This tutorial explains in detail how routing works.
Take a scenario where two PC’s are connected to a switch. The IP address of PC1 and PC2 is 192.168.1.2 and 192.168.1.3 respectively. The subnet masks of the PC’s are 255.255.255.0. From the IP address and subnet mask , the network address is 192.168.1.0. This implies that both the PC’s reside on the same network. If PC1 wishes to communicate with PC2, an additional device like a router is not required, since both the devices reside on the same network.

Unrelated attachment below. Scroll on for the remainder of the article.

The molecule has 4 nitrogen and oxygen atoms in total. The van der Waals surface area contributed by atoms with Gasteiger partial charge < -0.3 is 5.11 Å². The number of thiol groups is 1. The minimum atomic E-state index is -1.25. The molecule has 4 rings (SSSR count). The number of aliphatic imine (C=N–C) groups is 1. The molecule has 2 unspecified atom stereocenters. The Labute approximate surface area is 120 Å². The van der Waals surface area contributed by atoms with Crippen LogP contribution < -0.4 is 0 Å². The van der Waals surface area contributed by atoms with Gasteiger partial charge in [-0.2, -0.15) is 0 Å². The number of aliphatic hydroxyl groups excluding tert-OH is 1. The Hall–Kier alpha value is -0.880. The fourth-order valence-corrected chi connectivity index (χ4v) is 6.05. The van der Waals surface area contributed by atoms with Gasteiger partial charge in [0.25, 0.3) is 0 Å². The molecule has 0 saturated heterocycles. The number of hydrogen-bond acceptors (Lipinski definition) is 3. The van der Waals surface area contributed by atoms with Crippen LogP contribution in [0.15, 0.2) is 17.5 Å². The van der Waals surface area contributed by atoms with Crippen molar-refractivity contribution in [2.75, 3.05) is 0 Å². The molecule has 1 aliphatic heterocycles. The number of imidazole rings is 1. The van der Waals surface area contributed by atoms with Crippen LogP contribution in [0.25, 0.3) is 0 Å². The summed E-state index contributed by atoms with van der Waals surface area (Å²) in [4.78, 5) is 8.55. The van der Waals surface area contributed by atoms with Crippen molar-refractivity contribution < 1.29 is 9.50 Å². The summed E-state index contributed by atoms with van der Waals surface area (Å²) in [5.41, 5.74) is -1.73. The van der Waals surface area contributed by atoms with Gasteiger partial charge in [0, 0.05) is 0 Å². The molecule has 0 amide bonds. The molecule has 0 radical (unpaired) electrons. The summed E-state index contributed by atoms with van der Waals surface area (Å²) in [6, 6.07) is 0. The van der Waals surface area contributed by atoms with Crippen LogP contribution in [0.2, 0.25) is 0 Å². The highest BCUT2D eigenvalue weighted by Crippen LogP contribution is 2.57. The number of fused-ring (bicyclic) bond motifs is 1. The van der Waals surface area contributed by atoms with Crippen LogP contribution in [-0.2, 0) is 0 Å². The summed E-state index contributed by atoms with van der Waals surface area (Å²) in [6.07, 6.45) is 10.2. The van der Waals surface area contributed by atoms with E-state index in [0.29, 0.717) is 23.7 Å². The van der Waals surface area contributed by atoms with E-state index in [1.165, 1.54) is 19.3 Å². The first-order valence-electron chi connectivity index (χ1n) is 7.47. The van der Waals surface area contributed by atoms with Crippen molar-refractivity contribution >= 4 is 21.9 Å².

Consider the above scenario where the IP address of PC1 and PC2 is 192.168.1.2 and 192.168.2.2 respectively. The subnet mask for both the PC’s are 255.255.255.0. The network address of PC1 and PC2 is 192.168.1.0 and 192.168.2.0 respectively. This implies that both the PC’s are on different networks. If PC1 needs to send data to PC2, the IP packet carrying the data has to be sent through a device which is capable of understanding different networks like a router. This process is termed as routing.
In the first case, the switch does not understand the concept of different networks since basically
a switch works at layer 2 of the OSI model whereas routers work at layer 3 of the OSI model.